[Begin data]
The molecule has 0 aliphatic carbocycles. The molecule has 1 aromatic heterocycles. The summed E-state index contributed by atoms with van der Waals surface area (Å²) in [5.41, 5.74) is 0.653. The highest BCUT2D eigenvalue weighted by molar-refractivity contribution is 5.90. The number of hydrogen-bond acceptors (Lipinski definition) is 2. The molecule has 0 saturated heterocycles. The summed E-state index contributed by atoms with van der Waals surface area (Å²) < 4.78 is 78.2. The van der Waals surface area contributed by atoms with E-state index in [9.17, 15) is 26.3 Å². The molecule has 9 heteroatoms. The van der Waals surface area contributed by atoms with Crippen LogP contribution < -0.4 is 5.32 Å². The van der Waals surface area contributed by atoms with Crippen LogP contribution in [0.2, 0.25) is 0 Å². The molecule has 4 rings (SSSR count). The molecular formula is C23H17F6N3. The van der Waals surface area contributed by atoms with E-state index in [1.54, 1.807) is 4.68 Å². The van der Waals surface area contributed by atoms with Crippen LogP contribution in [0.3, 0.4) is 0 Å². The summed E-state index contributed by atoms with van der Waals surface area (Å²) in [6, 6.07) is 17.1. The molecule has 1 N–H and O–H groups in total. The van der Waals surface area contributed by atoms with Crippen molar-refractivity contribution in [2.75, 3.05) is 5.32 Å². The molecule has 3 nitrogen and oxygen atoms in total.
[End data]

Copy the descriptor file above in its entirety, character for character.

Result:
The molecule has 0 aliphatic carbocycles. The molecule has 1 aromatic heterocycles. The summed E-state index contributed by atoms with van der Waals surface area (Å²) in [5.41, 5.74) is 0.653. The highest BCUT2D eigenvalue weighted by molar-refractivity contribution is 5.90. The number of hydrogen-bond acceptors (Lipinski definition) is 2. The molecule has 0 saturated heterocycles. The summed E-state index contributed by atoms with van der Waals surface area (Å²) < 4.78 is 78.2. The van der Waals surface area contributed by atoms with E-state index in [9.17, 15) is 26.3 Å². The molecule has 9 heteroatoms. The van der Waals surface area contributed by atoms with Crippen LogP contribution < -0.4 is 5.32 Å². The van der Waals surface area contributed by atoms with Crippen LogP contribution in [0.2, 0.25) is 0 Å². The molecule has 4 rings (SSSR count). The molecular formula is C23H17F6N3. The van der Waals surface area contributed by atoms with E-state index in [1.54, 1.807) is 4.68 Å². The van der Waals surface area contributed by atoms with Crippen LogP contribution in [0.3, 0.4) is 0 Å². The summed E-state index contributed by atoms with van der Waals surface area (Å²) in [6, 6.07) is 17.1. The molecule has 1 N–H and O–H groups in total. The van der Waals surface area contributed by atoms with Crippen molar-refractivity contribution in [2.75, 3.05) is 5.32 Å². The molecule has 3 nitrogen and oxygen atoms in total.